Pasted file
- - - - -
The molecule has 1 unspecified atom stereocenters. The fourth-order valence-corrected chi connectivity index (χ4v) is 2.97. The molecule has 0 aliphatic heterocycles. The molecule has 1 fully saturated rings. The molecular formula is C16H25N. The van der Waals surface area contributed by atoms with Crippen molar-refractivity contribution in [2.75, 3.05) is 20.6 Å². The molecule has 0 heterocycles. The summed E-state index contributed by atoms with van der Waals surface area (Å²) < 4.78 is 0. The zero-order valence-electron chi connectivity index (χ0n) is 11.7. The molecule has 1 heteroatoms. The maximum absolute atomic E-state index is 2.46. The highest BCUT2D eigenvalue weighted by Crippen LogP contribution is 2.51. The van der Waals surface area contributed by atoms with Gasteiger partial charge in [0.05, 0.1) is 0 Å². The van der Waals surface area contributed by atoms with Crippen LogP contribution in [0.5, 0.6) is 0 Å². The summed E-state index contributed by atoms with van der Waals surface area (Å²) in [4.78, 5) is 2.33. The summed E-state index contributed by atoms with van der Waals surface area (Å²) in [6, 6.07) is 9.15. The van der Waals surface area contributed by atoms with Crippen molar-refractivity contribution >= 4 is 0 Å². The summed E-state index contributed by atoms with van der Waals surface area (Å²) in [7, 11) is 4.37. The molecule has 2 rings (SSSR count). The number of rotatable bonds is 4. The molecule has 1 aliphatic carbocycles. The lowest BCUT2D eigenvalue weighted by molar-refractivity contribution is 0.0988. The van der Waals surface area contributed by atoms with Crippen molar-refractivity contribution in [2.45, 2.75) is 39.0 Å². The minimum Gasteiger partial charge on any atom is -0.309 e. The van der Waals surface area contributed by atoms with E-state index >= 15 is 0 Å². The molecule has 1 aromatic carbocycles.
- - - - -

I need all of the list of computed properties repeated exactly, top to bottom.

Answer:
The molecule has 1 unspecified atom stereocenters. The fourth-order valence-corrected chi connectivity index (χ4v) is 2.97. The molecule has 0 aliphatic heterocycles. The molecule has 1 fully saturated rings. The molecular formula is C16H25N. The van der Waals surface area contributed by atoms with Crippen molar-refractivity contribution in [2.75, 3.05) is 20.6 Å². The molecule has 0 heterocycles. The summed E-state index contributed by atoms with van der Waals surface area (Å²) < 4.78 is 0. The zero-order valence-electron chi connectivity index (χ0n) is 11.7. The molecule has 1 heteroatoms. The maximum absolute atomic E-state index is 2.46. The highest BCUT2D eigenvalue weighted by Crippen LogP contribution is 2.51. The van der Waals surface area contributed by atoms with Gasteiger partial charge in [0.05, 0.1) is 0 Å². The van der Waals surface area contributed by atoms with Crippen LogP contribution in [0.5, 0.6) is 0 Å². The summed E-state index contributed by atoms with van der Waals surface area (Å²) in [4.78, 5) is 2.33. The summed E-state index contributed by atoms with van der Waals surface area (Å²) in [6, 6.07) is 9.15. The van der Waals surface area contributed by atoms with Crippen molar-refractivity contribution >= 4 is 0 Å². The summed E-state index contributed by atoms with van der Waals surface area (Å²) in [7, 11) is 4.37. The molecule has 2 rings (SSSR count). The number of rotatable bonds is 4. The molecule has 1 aliphatic carbocycles. The lowest BCUT2D eigenvalue weighted by molar-refractivity contribution is 0.0988. The van der Waals surface area contributed by atoms with Crippen molar-refractivity contribution in [2.45, 2.75) is 39.0 Å². The minimum Gasteiger partial charge on any atom is -0.309 e. The van der Waals surface area contributed by atoms with E-state index >= 15 is 0 Å². The molecule has 1 aromatic carbocycles.